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Walden Magazine // Jul 01, 2010

How I Did It

Alissa RussellALISSA RUSSELL ’09

DEGREE EARNED: MS in Education

WHAT I STUDIED: Mathematics (Grades 6–8)

HOW I PAID FOR IT: Student loans

HOW LONG IT TOOK: 18 months

WHAT ELSE I WAS DOING AT THE SAME TIME: I was teaching mathematics at the Life School in Dallas, Texas, and raising seven children ages three years to 18. I was also pregnant with our eighth child while I got the degree.

WHEN I STUDIED: When my kids were asleep—either late at night or early in the morning. If my teaching work was caught up, I’d work on research during my planning period. And on Saturdays my husband would take the little ones with him so I’d have two or three uninterrupted hours.

WHERE I STUDIED: In the bedroom. I have a desk with a computer there. I also locked myself in the bathroom to read.

MOST CHALLENGING PART: Researching was hard, but time was the biggest challenge—finding the time to study amongst all my cooking and other household duties and lesson plans and grading papers and spending time with my husband and church activities. When I completed my last assignment, a huge weight was lifted from my shoulders. I finally knew I had what it takes to earn a master’s degree.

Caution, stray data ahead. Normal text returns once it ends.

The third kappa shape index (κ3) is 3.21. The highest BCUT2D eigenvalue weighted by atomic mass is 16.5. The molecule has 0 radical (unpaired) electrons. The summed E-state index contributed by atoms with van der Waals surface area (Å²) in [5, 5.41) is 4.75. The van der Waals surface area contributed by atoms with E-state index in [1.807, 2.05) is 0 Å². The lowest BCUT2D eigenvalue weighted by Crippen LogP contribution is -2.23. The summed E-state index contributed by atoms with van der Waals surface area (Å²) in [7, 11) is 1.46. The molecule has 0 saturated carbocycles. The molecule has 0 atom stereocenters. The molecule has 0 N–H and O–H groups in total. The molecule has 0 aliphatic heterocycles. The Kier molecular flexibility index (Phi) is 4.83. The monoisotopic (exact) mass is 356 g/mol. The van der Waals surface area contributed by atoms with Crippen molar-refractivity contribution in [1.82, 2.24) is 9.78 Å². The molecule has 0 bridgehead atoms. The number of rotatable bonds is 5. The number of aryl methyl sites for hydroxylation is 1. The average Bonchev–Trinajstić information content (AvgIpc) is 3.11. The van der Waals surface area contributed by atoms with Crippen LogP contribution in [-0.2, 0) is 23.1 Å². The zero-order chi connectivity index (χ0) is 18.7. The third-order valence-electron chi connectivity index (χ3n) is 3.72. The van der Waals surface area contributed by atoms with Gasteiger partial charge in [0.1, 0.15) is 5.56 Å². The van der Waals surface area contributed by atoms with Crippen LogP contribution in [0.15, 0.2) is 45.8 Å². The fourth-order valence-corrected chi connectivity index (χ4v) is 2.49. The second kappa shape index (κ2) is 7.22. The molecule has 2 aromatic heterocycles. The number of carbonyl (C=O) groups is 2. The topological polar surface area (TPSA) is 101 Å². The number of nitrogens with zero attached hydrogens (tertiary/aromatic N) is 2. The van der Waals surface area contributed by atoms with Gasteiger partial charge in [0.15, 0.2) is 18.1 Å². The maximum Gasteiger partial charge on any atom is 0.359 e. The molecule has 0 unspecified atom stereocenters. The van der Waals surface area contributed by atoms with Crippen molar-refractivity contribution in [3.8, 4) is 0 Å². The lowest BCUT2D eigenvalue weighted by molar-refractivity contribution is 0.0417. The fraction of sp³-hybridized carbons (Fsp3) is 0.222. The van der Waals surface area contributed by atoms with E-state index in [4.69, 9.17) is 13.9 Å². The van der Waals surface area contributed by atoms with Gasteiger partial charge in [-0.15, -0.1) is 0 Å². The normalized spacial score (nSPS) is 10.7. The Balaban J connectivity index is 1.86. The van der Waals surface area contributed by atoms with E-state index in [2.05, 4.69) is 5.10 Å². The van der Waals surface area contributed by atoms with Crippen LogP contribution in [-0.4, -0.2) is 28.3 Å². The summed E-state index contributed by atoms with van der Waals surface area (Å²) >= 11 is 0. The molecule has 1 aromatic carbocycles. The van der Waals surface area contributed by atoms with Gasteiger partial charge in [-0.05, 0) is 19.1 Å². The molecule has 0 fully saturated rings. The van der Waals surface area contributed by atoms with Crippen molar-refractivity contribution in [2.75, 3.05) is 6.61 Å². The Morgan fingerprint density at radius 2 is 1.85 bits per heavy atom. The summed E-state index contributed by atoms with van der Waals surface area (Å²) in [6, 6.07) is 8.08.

BEST THING MY FAMILY DID TO HELP ME: My husband created what he called a “Walden schedule.” It organized my time so I could go to work, come home, have some me time, cooking time, cleaning time, family time, study time, look at the news, and still get to bed at a reasonable hour. He helped me get organized so I wasn’t just studying whenever I could fit it in.

WHAT KEPT ME MOTIVATED: I’ve never liked the thought of not finishing something. So when the low times would come, I’d just push through, because I needed to finish. Once, my Internet went down with exactly one hour left to post my assignment. At that point, I thought about giving up, but my husband encouraged me to continue.

HIGHEST POINT: Handing in my last paper and seeing the end!

BIGGEST CHANGE IN MY LIFE SINCE GETTING A DEGREE: I am now the head of the math department—that was directly a result of my degree. And I get more respect from the administration. Many of them seek my opinion now.

MY NEXT BIG CHALLENGE: I’m a student in the EdD program—it’s actually the reason I went back to school in the first place. With my Ed.D, I plan on being able to reach a lot more students by impacting their teachers. I want to help implement educational policies that are positive for all involved parties. —D.S.

Tell us how you did it.